Recessions and Depressions by
Publication Date: 2004-07-30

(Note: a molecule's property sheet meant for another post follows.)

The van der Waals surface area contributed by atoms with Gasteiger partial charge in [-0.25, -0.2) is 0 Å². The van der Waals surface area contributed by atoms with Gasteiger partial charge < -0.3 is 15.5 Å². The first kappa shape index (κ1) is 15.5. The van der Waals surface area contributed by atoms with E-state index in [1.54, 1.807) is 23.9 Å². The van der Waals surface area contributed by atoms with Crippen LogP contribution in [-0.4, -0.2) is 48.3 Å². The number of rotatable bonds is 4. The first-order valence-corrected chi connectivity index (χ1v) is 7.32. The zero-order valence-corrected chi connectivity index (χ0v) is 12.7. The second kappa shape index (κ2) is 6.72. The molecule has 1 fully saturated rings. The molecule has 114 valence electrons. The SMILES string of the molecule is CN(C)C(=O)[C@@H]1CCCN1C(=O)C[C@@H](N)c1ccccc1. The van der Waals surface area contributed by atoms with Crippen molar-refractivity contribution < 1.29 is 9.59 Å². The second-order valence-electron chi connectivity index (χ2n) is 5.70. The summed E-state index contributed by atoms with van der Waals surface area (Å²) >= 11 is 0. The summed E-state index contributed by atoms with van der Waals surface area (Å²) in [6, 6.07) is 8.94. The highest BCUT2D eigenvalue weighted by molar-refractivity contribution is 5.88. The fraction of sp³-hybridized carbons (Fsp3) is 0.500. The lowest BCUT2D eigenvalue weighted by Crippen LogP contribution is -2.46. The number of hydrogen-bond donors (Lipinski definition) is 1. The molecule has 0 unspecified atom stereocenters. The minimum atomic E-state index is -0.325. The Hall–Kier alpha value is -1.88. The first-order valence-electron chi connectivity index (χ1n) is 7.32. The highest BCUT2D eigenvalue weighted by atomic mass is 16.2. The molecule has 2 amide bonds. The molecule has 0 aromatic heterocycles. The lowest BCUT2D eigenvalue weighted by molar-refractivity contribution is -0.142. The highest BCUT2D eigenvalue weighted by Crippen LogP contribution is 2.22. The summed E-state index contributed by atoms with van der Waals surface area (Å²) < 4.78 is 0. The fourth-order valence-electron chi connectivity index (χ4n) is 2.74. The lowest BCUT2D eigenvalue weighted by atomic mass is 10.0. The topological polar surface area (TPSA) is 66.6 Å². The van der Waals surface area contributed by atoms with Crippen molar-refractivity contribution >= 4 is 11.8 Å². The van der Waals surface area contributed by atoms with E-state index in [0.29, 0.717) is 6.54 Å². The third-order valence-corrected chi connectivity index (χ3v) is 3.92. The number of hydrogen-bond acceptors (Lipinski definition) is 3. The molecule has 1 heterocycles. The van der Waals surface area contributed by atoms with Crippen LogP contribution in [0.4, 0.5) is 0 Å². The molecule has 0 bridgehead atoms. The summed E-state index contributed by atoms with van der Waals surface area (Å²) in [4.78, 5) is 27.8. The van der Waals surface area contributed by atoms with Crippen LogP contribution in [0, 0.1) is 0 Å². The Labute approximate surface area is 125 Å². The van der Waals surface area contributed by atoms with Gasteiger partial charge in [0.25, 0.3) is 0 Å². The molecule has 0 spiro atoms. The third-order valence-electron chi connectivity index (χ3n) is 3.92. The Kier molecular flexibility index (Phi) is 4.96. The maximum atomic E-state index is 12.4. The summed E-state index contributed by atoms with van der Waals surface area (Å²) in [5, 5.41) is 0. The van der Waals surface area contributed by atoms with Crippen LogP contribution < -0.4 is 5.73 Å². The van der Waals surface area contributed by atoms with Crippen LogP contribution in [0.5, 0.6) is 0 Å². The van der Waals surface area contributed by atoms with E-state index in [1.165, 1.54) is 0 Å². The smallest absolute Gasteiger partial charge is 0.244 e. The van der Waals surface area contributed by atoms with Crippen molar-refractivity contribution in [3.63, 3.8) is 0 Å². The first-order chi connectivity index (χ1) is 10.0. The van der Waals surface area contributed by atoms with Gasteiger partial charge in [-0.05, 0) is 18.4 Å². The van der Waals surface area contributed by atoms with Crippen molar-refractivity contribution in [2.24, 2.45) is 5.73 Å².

The economy of any nation is an intricate web of relationships among the factors determining supply and demand--and everything that affects them, from inflation to taxes to the stock market. The study of business cycles attempts to explain why economies grow and contract, experiencing periods of prosperity and pain. Consistent with the popular conception of economics as the dismal science, economists secretly long for recessions (periods of negative growth) and depressions (severe contractions), not because they enjoy their devastating impact on human welfare, but because these downturns serve as excellent laboratories for observing what happens when markets break down. Despite over two centuries of debate, no one has yet definitively unlocked the secrets of economic downturns and how they might be prevented. In Recessions and Depressions Todd Knoop traces the evolution of business cycle theory, from the classical model, which preceded the Great Depression, through the ground-breaking ideas of John Maynard Keynes, Milton Friedman, and their followers. He examines the strengths and limitations of each approach, in terms of explaining the impact of such factors as government policy, money supply, labor productivity, and wages. In the process, he presents an accessible introduction to what makes the economy tick, and offers new insights into understanding such historic events as the Great Depression, as well as more recent ones, such as the Asian meltdown in the 1990s, the financial crises in Latin America, and the U.S. recession of 2001, from which the United States is still recovering. Knoop reminds us that economists' track record in forecasting business cycles leaves much to be desired, and the quest to fully understand what causes economic downturns--and their effects on individuals and families--continues.